The first year or so in business I mostly freelanced for other people: Neil, who encouraged me to start in the first place and whom I shared space with, and another old colleague. Neil had great dreams of us forming a partnership and building business together. When Neil’s work dried up, he became very angry and frustrated. We began to spend a lot of time at Betty’s, in a dark booth where he’d say things like ‘but we’re so talented, they should be knocking down our door.’ One afternoon after weeks of this, plus angry bouts in the office I realized two things: one, Neil didn’t know how to drum up new business and two, no one was going to find us in our dark booth at Betty’s.
I needed to find them
I literally stepped out into the sunlight and went back to the office where I Googled things like ‘business development’ and eventually ‘networking’. I didn’t even know what networking was, but I found some great options and started participating. I think a CAWEE breakfast was the first. I also tried Wired Women’s Network and Small Business Meet-up where I met my very good friend Richard. He introduced me to another group and on it went. In very short order I was co-hosting a Toronto event, met tons of new people online and offline. Not only actual clients, but great referral sources and like-minded business people I could identify with and learn from. They were positive and driven, like – as it turned out – me.
Payback is not instant
I don’t know the typical length of time it takes to start seeing results from networking efforts, I’ve heard six months. However, just know you are unlikely to meet a million dollar client your first time out. It takes time to build trust and a proper understanding of what you do. The key is to keep at it, find a group or two you like and go regularly to build relationships, while also trying new places – online and offline.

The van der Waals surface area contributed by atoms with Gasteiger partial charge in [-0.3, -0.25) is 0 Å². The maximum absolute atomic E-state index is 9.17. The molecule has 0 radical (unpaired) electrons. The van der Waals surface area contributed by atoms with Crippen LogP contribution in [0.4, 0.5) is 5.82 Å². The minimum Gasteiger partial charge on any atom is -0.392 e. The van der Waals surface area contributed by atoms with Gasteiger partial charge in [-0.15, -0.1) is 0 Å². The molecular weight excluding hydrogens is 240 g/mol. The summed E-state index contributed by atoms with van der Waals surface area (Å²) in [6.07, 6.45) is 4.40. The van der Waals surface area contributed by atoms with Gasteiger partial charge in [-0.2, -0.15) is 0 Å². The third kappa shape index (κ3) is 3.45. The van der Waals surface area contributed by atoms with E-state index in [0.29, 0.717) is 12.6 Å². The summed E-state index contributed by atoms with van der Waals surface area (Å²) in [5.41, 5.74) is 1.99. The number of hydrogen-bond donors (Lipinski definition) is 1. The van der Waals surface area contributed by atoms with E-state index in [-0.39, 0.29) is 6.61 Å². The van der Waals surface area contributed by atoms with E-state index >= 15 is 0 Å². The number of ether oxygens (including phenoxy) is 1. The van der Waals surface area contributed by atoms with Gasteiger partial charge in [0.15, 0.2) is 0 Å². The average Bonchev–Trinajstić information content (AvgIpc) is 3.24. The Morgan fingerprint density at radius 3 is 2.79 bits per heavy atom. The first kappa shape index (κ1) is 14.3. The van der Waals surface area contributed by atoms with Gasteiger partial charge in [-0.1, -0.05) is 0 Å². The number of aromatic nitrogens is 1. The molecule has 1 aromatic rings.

For me, I started networking in May 2003, got my first related client in early July, then my business exploded in September that year. The rest, is history.
The small business community is, well, small.
I built my business through word-of-mouth. I did meet the occasional direct client at events, but for the most part I was referred by people I met at networking events, and then later by happy clients.
When you are out there meeting a lot of people they grow to know, like and trust you, and understand what you do. Then you are top of mind when their friends, colleagues or clients are looking for your services. I often saw the the same people over and over at events – building great relationships. I also looked for opportunities to speak at some and began to build my reputation as an expert in the field.
People talk. The community is small and I soon found that a surprising number of people in the small business community knew who I was. I was being introduced to people as ‘great designer’ or ‘the one who gets things done’ which was an early favourite and became an important differentiator for Rapport.
The best fuel for sales momentum: deliver a great experience
I didn’t find I was up against a lot of competition, but was certainly up against negative stereotypes of flakey freelancers and difficult divas. When Scott Stratten of Un-Marketing called me for the first time he said something like ‘I advise people to get professional logos and websites… I need someone to send them to. I’ve been burned by designers who couldn’t deliver before, so you have one chance and one chance only.’ He referred me to one client, I took great care of her and he referred me many more after that.
Unfair as it is, referrals that don’t work out reflect badly on the referrer. On the flip-side, great referrals make them look good and turns them into your biggest fan.
For clients, a great experience is essential to keep them coming back and prompting them to refer you to others. This is where it’s great to understand how they feel about your services. See our newsletter on how to do this. When we had clients interviewed as part of our own re-branding and saw that good design and competitive rates were just table-stakes. What they loved about us was the relationship, how easy it was to work with us and how well taken care of they were. That may sound soft, but remember the negative stereotypes I was up against – it was huge and wonderful to have that reputation.
Now we work extra hard to ensure work is done well and delivered on time, to create a professional but friendly experience from start to finish. This has been a mandate of mine since my solo days, but has developed into a strong culture and internal processes that work just as well for the ten of us.